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I'm looking to replace our current model (written entirely in Tcl (please don't even start)) with a new model based around an SQL (sqlite) database, and I'm looking for books/articles giving advice on how one goes about designing a DB schema as well as the model interface around it.

I've been reading questions about updating bad DB schemas as well as migrating schemas, and what views are and how they might help.

I believe I understand database normalization.

My question is, what guidance is there for how to write my model such that its code can remain stable in the presence of DB schema changes, and how to design my DB schema such that migrating older versions to the new schema is as painless as possible.

The situation is we generate a largely read-only DB. These DBs are going to live for a long time, and it's expected that 5-10 years from now the application will be able to open up and view a DB written today. The DB schema is not expected to change much over time, but you never know.

If it helps, you can imagine the DB consisting of a table of people

                    age INTEGER, height INTEGER, sex INTEGER, ethnicity STRING,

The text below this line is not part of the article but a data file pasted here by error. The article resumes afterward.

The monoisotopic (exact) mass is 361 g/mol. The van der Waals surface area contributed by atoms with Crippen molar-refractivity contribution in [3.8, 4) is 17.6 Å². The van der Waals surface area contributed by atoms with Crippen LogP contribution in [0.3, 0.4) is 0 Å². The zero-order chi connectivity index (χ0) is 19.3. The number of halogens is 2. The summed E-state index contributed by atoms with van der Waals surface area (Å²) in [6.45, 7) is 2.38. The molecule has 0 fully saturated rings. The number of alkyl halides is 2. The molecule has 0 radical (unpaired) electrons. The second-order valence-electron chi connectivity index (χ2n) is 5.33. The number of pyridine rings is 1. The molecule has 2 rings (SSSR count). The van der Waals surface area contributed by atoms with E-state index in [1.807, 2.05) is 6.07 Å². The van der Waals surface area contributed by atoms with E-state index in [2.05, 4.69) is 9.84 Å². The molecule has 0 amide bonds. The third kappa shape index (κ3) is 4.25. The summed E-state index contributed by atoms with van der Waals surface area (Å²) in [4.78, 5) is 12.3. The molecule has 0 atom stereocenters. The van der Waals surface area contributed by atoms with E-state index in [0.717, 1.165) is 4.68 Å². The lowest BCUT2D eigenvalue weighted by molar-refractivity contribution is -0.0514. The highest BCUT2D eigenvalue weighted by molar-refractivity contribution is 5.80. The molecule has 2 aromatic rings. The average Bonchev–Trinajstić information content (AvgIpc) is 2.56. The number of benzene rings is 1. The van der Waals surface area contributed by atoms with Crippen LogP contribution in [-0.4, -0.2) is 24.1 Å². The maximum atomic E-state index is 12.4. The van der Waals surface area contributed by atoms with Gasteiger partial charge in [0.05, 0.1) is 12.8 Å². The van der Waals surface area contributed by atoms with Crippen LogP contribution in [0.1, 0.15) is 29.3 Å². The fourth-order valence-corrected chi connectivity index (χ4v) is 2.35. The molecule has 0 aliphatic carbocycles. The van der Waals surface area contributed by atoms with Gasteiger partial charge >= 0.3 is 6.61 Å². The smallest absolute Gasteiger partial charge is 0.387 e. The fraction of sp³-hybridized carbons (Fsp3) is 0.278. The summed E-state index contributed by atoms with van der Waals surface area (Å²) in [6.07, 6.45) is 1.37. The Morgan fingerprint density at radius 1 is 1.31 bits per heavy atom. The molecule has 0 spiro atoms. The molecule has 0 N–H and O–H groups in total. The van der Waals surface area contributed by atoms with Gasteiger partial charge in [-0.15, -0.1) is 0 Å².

maritalstatus TEXT, autobiography TEXT)

Note: I'll normalize out ethnicity, maritalstatus, and autobiography, just bear with the example.

The end application basically has two views, the first is a tree which allows grouping people by sex by age by height, or by height by ethnicity. The second view shows the autobiographies for all the people selected in the tree view. And the application allows you to change the maritalstatus of people.

In the future I might add weight INTEGER or zipcode INTEGER, that kind of thing.

The DBs will contain on the order of 30-40k people, and the cumulative text of the autobiographies will easily reach 1-2GB.

The tools I have at my disposal are C/C++ and sqlite.

The questions I can think of (I'm sure I'm missing obvious ones):

  1. How do I manage reading an old DB schema with a read-only DB?
  2. When creating the grouping (e.g. by height by ethnicity) should I use indexes, or views?
  3. What is a good way to represent an index in the model? (given that it will be translated to an SQL query)
  4. Do I version the entire DB? Or each table separately?
  5. Is there a known pattern to use to abstract away the fact the model's core is an SQL DB? i.e. Should I be aiming to write the model in such a way that most of its code doesn't depend on the core being SQL? Or do I just let all model code interact with the DB?

I know my model isn't complicated, and my situation is certainly not unique. I'm just trying to learn from others mistakes so I don't go through too much pain of re-discovering the wheel. Heck, I bet I can't find what I want simply because I'm using the wrong search terms.

share|improve this question
Sorry, nothing to do with your question: I tried commenting on your blog, but it requires me to type my google password. I am suspicious of anyone asking for my password, especially a blog where I am simply trying to leave a comment. Isn't there any other way of checking identity –  Vivi Jun 20 '10 at 13:10
@Vivi I've updated the comment restrictions, please try again. –  Trey Jackson Jun 20 '10 at 20:59

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